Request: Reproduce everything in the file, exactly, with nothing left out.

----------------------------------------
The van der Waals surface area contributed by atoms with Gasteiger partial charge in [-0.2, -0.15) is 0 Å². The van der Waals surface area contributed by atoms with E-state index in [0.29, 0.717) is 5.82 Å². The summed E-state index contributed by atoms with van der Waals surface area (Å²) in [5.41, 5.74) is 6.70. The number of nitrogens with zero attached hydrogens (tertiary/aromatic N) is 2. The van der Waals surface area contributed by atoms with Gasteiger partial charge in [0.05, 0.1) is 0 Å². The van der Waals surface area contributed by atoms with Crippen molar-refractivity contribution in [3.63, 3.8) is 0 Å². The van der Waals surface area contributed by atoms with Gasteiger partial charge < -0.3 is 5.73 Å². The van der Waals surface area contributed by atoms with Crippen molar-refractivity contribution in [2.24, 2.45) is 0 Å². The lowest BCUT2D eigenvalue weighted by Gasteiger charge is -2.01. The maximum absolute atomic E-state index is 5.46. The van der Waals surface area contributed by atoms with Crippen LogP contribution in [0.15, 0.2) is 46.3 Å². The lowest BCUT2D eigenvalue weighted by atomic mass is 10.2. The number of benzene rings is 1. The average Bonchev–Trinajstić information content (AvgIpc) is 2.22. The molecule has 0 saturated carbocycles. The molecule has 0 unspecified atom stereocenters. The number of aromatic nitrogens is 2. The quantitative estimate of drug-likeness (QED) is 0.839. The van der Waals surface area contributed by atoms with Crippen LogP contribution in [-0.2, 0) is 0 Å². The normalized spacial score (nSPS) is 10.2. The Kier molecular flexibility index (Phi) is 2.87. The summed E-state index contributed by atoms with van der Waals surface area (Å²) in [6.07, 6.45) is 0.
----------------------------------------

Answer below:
The van der Waals surface area contributed by atoms with Gasteiger partial charge in [-0.2, -0.15) is 0 Å². The van der Waals surface area contributed by atoms with E-state index in [0.29, 0.717) is 5.82 Å². The summed E-state index contributed by atoms with van der Waals surface area (Å²) in [5.41, 5.74) is 6.70. The number of nitrogens with zero attached hydrogens (tertiary/aromatic N) is 2. The van der Waals surface area contributed by atoms with Gasteiger partial charge in [0.05, 0.1) is 0 Å². The van der Waals surface area contributed by atoms with Crippen molar-refractivity contribution in [3.63, 3.8) is 0 Å². The van der Waals surface area contributed by atoms with Gasteiger partial charge < -0.3 is 5.73 Å². The van der Waals surface area contributed by atoms with Crippen molar-refractivity contribution in [2.24, 2.45) is 0 Å². The lowest BCUT2D eigenvalue weighted by Gasteiger charge is -2.01. The maximum absolute atomic E-state index is 5.46. The van der Waals surface area contributed by atoms with Crippen LogP contribution in [0.15, 0.2) is 46.3 Å². The lowest BCUT2D eigenvalue weighted by atomic mass is 10.2. The number of benzene rings is 1. The average Bonchev–Trinajstić information content (AvgIpc) is 2.22. The molecule has 0 saturated carbocycles. The molecule has 0 unspecified atom stereocenters. The number of aromatic nitrogens is 2. The quantitative estimate of drug-likeness (QED) is 0.839. The van der Waals surface area contributed by atoms with Crippen LogP contribution in [-0.2, 0) is 0 Å². The normalized spacial score (nSPS) is 10.2. The Kier molecular flexibility index (Phi) is 2.87. The summed E-state index contributed by atoms with van der Waals surface area (Å²) in [6.07, 6.45) is 0.